So, now we've joined back up with Angus and Rolande off Periclees. If you have followed our posts, you will remember us being together back at Nuku Hiva several weeks ago. They have been exploring farther south from here since leaving Nuku Hiva and loved it. So, we expect to be heading South instead of North to explore some of the deserted atolls down there. Then on to Tahiti in a few weeks. Our friends on Gigi headed for Ragaroa, one of the northern most atolls and the biggest of the chain. They have some problems that need addressing before they make the final jump to Tahiti.
So here we are, nice and safe and sound exploring the incredible Tuamotus chain.
05/24/2011, On the way to the Tuomotus
We upped both anchors(bow and stern about 1000 on Sunday morning and took off for the Tuomotus chain of atolls. As we motored out of the anchorage, I saw that we were not making any where near the amount of volts was not where it should be with the engine going. Going below, I found that the fan belt for the house batteries had broken. No big deal. A simple fix once we were out of the harbor and the engine was off and the sails were up. I've changed them before so a easy 10 minute job and we were back in business.
We rounded the top of Ua Pou and headed southwest making great time--6 to 8 knots and have been doing that ever since we left. As we plowed ahead, we made plans as to where we would land. These are different kinds of islands an most are big circles with water in the middle caused by long extinct volcanos. We just have to find our way through the passes that have been cut in the rock and coral. It's got to be done at slack tide as the currents can get a bit stiff with all the water pouring in and out of the passes. We've covered 290 miles so far. Today should be our fasted day ever or darn close to it even though we reefed the main and took in the genoa sail last night. Even now, we only have a reefed main up and our forestaysail flying.
We expect to be at the eastern edge of the chain by late tomorrow night and then have to get to one of the islands we expect to visit. We think Fakarava may be our first but will have to see.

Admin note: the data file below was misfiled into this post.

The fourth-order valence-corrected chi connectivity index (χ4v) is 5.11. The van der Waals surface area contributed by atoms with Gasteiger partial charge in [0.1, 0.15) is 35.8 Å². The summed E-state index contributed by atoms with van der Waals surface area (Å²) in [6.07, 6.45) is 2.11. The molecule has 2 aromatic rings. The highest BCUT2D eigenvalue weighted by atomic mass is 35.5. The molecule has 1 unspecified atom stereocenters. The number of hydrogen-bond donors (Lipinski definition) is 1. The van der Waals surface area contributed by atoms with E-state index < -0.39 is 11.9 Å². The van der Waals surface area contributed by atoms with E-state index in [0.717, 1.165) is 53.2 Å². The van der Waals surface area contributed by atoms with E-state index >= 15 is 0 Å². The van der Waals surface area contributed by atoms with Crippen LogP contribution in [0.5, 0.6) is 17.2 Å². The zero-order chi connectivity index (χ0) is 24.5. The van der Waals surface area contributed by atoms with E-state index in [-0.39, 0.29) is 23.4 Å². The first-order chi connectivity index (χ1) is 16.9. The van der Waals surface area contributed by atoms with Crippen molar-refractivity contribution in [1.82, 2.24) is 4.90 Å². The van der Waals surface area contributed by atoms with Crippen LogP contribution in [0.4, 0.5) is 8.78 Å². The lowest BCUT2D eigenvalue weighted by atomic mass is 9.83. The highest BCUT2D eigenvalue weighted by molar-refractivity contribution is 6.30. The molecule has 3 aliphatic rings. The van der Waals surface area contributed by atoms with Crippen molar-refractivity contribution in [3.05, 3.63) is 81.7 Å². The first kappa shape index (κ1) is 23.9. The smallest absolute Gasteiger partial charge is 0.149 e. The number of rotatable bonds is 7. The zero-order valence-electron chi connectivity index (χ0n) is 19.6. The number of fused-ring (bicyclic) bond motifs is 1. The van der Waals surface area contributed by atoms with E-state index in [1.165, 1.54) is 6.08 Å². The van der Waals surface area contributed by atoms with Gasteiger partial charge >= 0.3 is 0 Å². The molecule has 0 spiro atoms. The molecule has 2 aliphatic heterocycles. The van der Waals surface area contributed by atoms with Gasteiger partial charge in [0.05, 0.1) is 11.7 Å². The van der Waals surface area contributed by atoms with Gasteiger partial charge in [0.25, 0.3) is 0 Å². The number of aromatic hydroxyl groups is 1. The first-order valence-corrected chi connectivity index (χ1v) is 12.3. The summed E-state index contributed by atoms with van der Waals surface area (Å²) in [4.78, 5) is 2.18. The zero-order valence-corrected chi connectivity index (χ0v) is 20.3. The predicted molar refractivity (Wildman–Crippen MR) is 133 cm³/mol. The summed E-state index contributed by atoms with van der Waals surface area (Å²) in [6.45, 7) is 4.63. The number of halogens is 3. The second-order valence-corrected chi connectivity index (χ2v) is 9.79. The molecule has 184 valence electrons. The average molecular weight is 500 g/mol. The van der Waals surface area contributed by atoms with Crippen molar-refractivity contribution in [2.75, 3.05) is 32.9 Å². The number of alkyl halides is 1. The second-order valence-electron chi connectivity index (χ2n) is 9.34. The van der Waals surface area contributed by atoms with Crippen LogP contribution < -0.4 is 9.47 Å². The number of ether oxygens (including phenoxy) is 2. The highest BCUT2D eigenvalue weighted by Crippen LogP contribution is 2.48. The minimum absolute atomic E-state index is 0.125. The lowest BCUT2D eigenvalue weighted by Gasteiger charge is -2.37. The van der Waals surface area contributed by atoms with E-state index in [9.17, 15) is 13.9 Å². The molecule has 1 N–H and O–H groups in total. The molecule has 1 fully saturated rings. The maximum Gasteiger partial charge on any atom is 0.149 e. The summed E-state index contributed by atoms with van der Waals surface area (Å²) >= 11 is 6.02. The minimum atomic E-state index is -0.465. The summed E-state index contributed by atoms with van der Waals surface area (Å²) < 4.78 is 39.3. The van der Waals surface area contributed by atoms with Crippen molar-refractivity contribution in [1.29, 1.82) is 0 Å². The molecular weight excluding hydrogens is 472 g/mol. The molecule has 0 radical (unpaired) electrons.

More to come.
05/21/2011, Ua Pou Island
A short hop today to another island to load up on fresh water. Our water maker is doing a great job but if I can get it for free and the faucet is on the dock, heck that's an easy plan. So we upped the anchor and took off and got in about 1600 only to find out that the water on the dock is non potable and if you want good water, you have to haul it about a half mile. I fired up our generator and the water maker is going as I'm typing this post.
But let's back up to yesterday. We sailed down from Anaho Bay. Paul and Karen on Gigi left about 0630 and we finally started upping our anchor at 0800 only to have the engine die just the anchor came to the top of the water. Down it went while I bled the fuel line. Start the engine and pull up the anchor. Again, the engine dies just as the anchor comes up. Down goes the anchor again. Bleed the fuel line again. Up comes the anchor and out we went only to have the engine die again. At least this time we got out far enough to put up the sails and get out of the bay. As we started down the east side of the island, I headed into the engine room to see if I could find the problem. I bled the fuel lines again and then looked in the engine room. I found the problem almost immediately. One of the fuel connections that Butch made in La Cruz had come loose and fuel was pouring into the engine room. When the engine died as we were leaving Daniels Bay a couple of days ago, I'd gone in and tightened all the hose clamps on the fuel line. Well one line has a fitting that is too big and the hose is too small so when I tightened it, it loosened instead of tightened the fitting and it just popped off. Once refitted, the engine now ran just fine.
We got into to the main harbor at Nuku Hiva and launched Puff and picked up Paul and Karen and headed to the Gendarmerie to get check out of the Marquesas. Supposedly, they only do it till 1130 but did it for us anyway as we were checking out not in. All that took was a click of the computer mouse and we were both checked out of the Marquesas. Having gotten used to a nice tranquil harbor like Anaho, this place was a mess with lots of swell pouring into the inlet. It's amazing that when we first pulled in here two weeks ago, it felt like we were becalmed. Now, it like being out in the ocean again. We all agreed to take of this morning.